COLORADO’S ROLE IN THE DEVELOPMENT OF MODERN 4D THRUST TECTONICS
Outcrop and subsurface data from the Canadian thin-skinned thrust belt allowed the flowering of cross-section restoration techniques, adding time to our 2D profiles of the earth. The large shortening in thin-skinned belts made the direction perpendicular to slip of lesser importance in these orogens. But this is not the case for the highly 3D Laramide geometries of the Rockies, so the vertical school of tectonics invoked near-vertical slip on high-angle faults which defined discrete basement blocks. The advantage of their 4D models is that since all vertical planes contain a vertical line, basement blocks can be easily restored using a single vertical slipline without opening up gaps or causing overlaps.
Unfortunately, vertical tectonic models can’t restore the fold-shortened overlying strata, and are inconsistent with field, well and seismic data indicating large thrust faults in basement. This has forced a new set of 4D structural models invoking a combination of thrust and strike-slip faults that share low-angle sliplines. The problem of synchronous basement faulting and stratal folding led to the concept of trishear, a fault-propagation-fold mechanism which was then successfully applied to thin-skinned thrust belts.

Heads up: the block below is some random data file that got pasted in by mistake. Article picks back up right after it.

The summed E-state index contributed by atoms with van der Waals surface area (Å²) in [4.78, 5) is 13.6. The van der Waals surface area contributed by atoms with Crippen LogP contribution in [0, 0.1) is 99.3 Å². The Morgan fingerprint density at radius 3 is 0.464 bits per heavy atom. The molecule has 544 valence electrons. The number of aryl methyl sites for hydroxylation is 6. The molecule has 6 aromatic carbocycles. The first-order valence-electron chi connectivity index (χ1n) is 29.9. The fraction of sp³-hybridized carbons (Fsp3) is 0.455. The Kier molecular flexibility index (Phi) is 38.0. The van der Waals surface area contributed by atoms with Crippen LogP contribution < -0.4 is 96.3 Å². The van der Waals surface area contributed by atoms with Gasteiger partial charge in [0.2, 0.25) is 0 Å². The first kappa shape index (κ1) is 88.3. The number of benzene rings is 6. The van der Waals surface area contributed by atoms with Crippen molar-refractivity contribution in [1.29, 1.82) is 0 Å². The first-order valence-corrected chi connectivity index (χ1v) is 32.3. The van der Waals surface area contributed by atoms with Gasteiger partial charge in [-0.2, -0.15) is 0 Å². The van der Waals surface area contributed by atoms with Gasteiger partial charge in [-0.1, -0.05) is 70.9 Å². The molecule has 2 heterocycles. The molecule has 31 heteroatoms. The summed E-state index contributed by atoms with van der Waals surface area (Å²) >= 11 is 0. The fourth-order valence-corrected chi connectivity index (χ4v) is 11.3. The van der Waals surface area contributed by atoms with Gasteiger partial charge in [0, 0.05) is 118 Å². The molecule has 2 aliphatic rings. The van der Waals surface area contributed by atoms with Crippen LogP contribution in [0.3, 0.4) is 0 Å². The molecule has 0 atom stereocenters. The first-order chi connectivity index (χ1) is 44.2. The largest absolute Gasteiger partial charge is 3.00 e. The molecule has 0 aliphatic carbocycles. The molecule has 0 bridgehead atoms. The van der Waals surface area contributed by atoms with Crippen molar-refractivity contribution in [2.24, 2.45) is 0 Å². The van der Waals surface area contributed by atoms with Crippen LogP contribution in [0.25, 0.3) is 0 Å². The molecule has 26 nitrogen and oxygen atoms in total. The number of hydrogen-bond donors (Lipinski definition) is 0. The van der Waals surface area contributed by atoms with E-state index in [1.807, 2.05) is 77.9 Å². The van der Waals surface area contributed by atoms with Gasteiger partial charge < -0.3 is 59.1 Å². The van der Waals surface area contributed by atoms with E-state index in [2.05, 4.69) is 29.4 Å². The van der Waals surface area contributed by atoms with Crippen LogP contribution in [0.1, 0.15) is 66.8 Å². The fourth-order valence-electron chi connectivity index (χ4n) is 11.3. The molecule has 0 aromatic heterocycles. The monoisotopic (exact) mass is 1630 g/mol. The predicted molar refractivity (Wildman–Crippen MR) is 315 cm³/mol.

New seismic data from the NSF/EarthScope Bighorn Project show that the Moho is not cut by the Bighorn master fault and thus requires models invoking lower-crustal detachment at ~30 km depth. Complex interactions with Precambrian weaknesses, discrete zones of internal transpression, and a component of gravitational spreading are responsible for many complex 3D Laramide geometries without necessitating changes in the direction of regional shortening. Future Laramide contributions from Colorado will probably explain the origins of the ever enigmatic Colorado Mineral Belt as well as how Laramide thrust geometries impact post-Laramide extension and magmatism.